Bottom line: This Nintendo Switch port gives people the chance to experience a great RPG that they may have missed. Its silly nature is refreshing after so many serious JRPGs, but the world is lacking and the way that the game teaches you how to use new jobs can come off as a bit aggressive.
Stellar makeup customization
Adorable, funny dialogue
Pleasant culinary experiences
Lack of diversity in wig customization
Uninteresting world traversal
Lack of investment in jobs
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Miitopia is an endearing JRPG that takes what Tomodachi Life on the Nintendo 3DS did and makes it more interactive. Originally released on the 3DS, Miitopia initially missed out on the spotlight it may have received due to the release of the Nintendo Switch.
The RPG is centered around the Mii, Nintendo's answer to personal avatars, and players are encouraged to create the entire cast of the RPG with any Miis of their choice. From party members, to the antagonist, to the NPCs you meet along the way, each person's experience in Miitopia is completely unique. The personality system lets party members influence relationships and by extension, the story, allowing players to make their adventures as serious or absurd as they'd like to.
The Dark Lord of your choice swoops down on the land of Miitopia and steals the faces of Miis across the land, placing these poor faces on monsters. It's up to you and your party members of your choosing to defeat these monsters and return faces to their rightful Miis in order to save the world. The story is nothing that will win a Pulitzer Prize, but the game's focus is not on the narrative so much as on the relationships built along the way.
Miitopia (Nintendo Switch) review What I like
Makeup customization Be who you want to be
|Release Date||May 21, 2021|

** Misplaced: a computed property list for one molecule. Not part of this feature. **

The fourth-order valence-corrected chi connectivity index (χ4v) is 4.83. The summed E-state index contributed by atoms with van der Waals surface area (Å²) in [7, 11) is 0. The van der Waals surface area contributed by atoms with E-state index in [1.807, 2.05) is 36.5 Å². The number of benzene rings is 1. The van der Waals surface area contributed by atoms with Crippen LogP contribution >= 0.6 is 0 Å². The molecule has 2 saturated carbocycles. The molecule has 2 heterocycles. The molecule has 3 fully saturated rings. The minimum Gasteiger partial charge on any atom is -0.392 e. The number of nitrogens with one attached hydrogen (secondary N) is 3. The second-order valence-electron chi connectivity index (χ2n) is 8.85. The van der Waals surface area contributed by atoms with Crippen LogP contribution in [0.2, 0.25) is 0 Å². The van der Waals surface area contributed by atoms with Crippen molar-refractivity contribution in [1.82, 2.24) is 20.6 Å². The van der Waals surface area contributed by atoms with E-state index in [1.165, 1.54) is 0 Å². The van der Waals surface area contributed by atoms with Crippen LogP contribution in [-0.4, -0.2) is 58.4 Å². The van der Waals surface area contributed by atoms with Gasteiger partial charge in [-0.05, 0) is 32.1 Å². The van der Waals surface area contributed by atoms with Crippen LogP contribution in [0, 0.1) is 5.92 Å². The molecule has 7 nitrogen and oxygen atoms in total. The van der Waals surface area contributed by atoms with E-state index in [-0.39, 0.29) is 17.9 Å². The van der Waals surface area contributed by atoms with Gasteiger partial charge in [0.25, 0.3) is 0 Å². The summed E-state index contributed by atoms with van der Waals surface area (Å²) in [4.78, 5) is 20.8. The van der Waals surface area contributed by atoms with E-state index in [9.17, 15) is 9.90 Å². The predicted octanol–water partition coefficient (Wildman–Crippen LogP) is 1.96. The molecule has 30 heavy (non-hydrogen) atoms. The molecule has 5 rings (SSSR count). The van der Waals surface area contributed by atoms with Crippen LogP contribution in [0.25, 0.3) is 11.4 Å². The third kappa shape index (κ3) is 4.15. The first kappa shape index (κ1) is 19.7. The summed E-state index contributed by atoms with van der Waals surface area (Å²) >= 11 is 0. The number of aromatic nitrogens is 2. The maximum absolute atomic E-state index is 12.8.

|Launch Price||$50 (opens in new tab)|
Miitopia's focus is on the ability to create any person you want to star in your adventure. Whether you want your mom to be the party cleric, your partner to be the warrior, or your annoying sixth grade teacher to star as the Dark Lord, the entire cast is up to you.
While the Nintendo 3DS version of the game only offered the basic Mii Maker as a means to customize your party's looks, Miitopia on the Nintendo Switch ramps the face customization up to 11. New eyebrows, contact lenses, freckles, and lipstick are only the beginning. Players can entirely change skin tone and use various stickers to create amazing Miis from all corners of pop culture.
The humour Laughing all the way to the inn
This game is absolutely hilarious. Whether your party members are friends, family, or random video game characters, it's super charming to see them interact, form relationships, and quarrel. The game greatly encourages players to build relationships between Miis (and your party's horse) by placing them in the same room at inns and going on outings or Jolly Jaunt trips.
The more these relationships develop, the more they interact, and it's both endearing and amusing. Miis will often request to hang out with each other, give each other silly gifts, exercise together or gossip. The personalities you assign to your party members also play a part in how their relationships develop. Kind Miis may share snacks which raises affection, while laid-back Miis might throw others under the bus, raising resentment and resulting in a quarrel. Your Miis become fleshed-out people who are all part of the funniest ant farm I've ever seen.
Miis and grub Find a Mii's heart through their stomach
What sets JRPGs apart from Western RPGs is the focus on stats. Miitopia figures out how to do this in a way that's cute, accessible, and friendly for all ages. After defeating monsters, they often drop monster-specific food, or "grub". Before leaving the inn, players can feed grub to their Miis, with the incentive being that each food item raises one or more of the six stats: HP, MP, Attack, Magic, Defense, and Speed.
However, it's important to try different foods to see what your Miis like and dislike. Beloved foods increase stats more than normal, while hated foods do the opposite. Seeing my Miis express themselves through their tastes, even begging for certain foods, really made me smile. Grub can also be used to help certain Miis in areas that they lack. Some Miitopia jobs, like Cleric, don't have a very high attack stat. Players can use grub to balance this out and make their Miis more well-rounded, or turn them into tanks. It's just another clever method that Nintendo developed to make each playthrough unique.